After months of discussions with the Osage Nation about making “Killers of the Flower Moon” into a movie, the tribe’s chief said Friday that director Martin Scorsese finally confirmed that his team will film the adaptation in Osage County.

Principal Chief Geoffrey Standing Bear told the Tulsa World on Friday evening that Scorsese and members of his team visited the Osage Nation campus earlier that day for about two hours. He said the tribe told Scorsese’s team about its interest in providing resources to help ensure that the film portrays an accurate representation of the Osage people.

“I told him we’re all very excited about this movie, and eventually I came to the question that we had been wondering about for a year: Is he going to film here? And he said yes,” Standing Bear said. “And then his producer said, ‘We’re going to film all of it here.’ So that was big news.”

“Killers of the Flower Moon: The Osage Murders and the Birth of the FBI” is about the murder of Osage tribal members in the 1920s after the discovery of oil on their land made them wealthy. Production company Imperative Entertainment paid $5 million in 2016 for the rights to the book and later brought Scorsese and Leonardo DiCaprio, a frequent collaborator of his, in on the project.

The World reported last month that Scorsese’s team was in Pawhuska doing research. Paramount Pictures announced at a European film expo on June 19 that it would finance and distribute the movie, according to Variety.

“Two weeks ago some of the other production people could not tell us for sure that they would (film in Oklahoma,)” Standing Bear said Friday evening, adding that “today they said yes.” He relayed that “it was a very recent decision.”

He said the production team said it wants to work closely with the Osage Nation so the tribe’s 1920s culture, history and language would be correct in the film.

The Osage News first reported on the meeting among Standing Bear, Scorsese, producer Emma Tillinger Koskoff, co-producer and researcher Marianne Bower, and Osage Nation project ambassadors Chad Renfro and Addie Roanhorse.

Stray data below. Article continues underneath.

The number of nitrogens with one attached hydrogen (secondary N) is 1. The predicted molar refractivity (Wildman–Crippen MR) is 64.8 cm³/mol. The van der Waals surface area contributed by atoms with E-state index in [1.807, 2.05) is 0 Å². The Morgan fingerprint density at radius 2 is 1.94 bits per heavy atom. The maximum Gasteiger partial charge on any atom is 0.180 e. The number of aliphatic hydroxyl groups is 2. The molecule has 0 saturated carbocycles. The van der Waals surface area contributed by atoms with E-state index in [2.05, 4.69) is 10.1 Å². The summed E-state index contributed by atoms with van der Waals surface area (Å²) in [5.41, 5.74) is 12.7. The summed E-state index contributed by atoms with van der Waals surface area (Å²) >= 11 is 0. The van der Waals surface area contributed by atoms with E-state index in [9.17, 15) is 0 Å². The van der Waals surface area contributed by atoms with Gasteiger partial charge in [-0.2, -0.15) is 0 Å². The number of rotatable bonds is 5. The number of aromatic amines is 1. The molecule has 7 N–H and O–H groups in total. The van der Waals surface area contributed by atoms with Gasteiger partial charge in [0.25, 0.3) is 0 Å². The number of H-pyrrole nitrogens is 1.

Other project members include executive producer Georgia Kacandes and production designer Dante Ferretti, who has three Academy Awards for art direction, two of which were for Scorsese’s films “The Aviator” and “Hugo.”

Standing Bear said Friday’s meeting was the fourth with members of the film team but the first with Scorsese, who said he had not been to Oklahoma before. Scorsese, according to Standing Bear, said Robert DeNiro agreed to play the character of William Hale, one of the main characters in the book.

“This is going to be by far the biggest production that has ever been in our area — ever,” Standing Bear said. “It’s going to be great for the economy. It’s going to be great for aspiring actors and actresses.”

He noted that the 2013 film “August: Osage County,” which featured Meryl Streep and Julia Roberts and was produced by George Clooney, was also shot on location.

“Pawhuska is a really great place to film because of our architecture and our location,” Standing Bear said.

The Osage News reported that Scorsese said he became interested in adapting “Killers of the Flower Moon” after his manager gave him a copy of the book by David Grann. The publication quoted Scorsese as saying he has always been “obsessed” with the Midwest and how America expanded its territories.

“What really got to me was the intrinsic sense of evil,” Scorsese said during the meeting, according to the Osage News.

Standing Bear told the World that Scorsese was a “great storyteller” and that the production team said it was open to having local people involved as talent so they can get experience in film and production.

“Killers of the Flower Moon” is the sixth film collaboration for DiCaprio and Scorsese, who last worked together on the short film “The Audition,” which also starred DeNiro. The bulk of preproduction for “Killers of the Flower Moon” is expected to occur in November, with filming projected for the spring and summer of 2020.



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Samantha Vicent

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Samantha covers topics including marijuana in Oklahoma, Tulsa County District Court proceedings, law enforcement use of force and the Oklahoma prison system, including the death penalty. Phone: 918-581-8321